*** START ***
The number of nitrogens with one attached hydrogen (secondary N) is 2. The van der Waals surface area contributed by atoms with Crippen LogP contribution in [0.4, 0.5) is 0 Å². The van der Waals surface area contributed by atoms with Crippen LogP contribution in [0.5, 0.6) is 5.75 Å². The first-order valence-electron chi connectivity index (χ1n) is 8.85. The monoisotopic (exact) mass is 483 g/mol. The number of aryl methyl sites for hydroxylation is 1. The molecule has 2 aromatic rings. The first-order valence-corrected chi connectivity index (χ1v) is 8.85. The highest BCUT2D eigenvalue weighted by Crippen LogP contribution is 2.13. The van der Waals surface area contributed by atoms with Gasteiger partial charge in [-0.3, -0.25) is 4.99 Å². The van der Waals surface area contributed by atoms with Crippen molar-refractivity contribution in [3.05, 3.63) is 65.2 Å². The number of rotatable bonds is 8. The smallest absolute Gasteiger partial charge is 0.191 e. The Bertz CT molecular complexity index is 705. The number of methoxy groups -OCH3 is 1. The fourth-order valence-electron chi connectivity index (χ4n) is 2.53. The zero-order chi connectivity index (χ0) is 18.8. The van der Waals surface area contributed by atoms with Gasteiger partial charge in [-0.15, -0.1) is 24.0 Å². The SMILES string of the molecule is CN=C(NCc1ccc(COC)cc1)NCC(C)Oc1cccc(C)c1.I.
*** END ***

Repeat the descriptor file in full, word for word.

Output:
The number of nitrogens with one attached hydrogen (secondary N) is 2. The van der Waals surface area contributed by atoms with Crippen LogP contribution in [0.4, 0.5) is 0 Å². The van der Waals surface area contributed by atoms with Crippen LogP contribution in [0.5, 0.6) is 5.75 Å². The first-order valence-electron chi connectivity index (χ1n) is 8.85. The monoisotopic (exact) mass is 483 g/mol. The number of aryl methyl sites for hydroxylation is 1. The molecule has 2 aromatic rings. The first-order valence-corrected chi connectivity index (χ1v) is 8.85. The highest BCUT2D eigenvalue weighted by Crippen LogP contribution is 2.13. The van der Waals surface area contributed by atoms with Gasteiger partial charge in [-0.3, -0.25) is 4.99 Å². The van der Waals surface area contributed by atoms with Crippen molar-refractivity contribution in [3.05, 3.63) is 65.2 Å². The number of rotatable bonds is 8. The smallest absolute Gasteiger partial charge is 0.191 e. The Bertz CT molecular complexity index is 705. The number of methoxy groups -OCH3 is 1. The fourth-order valence-electron chi connectivity index (χ4n) is 2.53. The zero-order chi connectivity index (χ0) is 18.8. The van der Waals surface area contributed by atoms with Gasteiger partial charge in [-0.15, -0.1) is 24.0 Å². The SMILES string of the molecule is CN=C(NCc1ccc(COC)cc1)NCC(C)Oc1cccc(C)c1.I.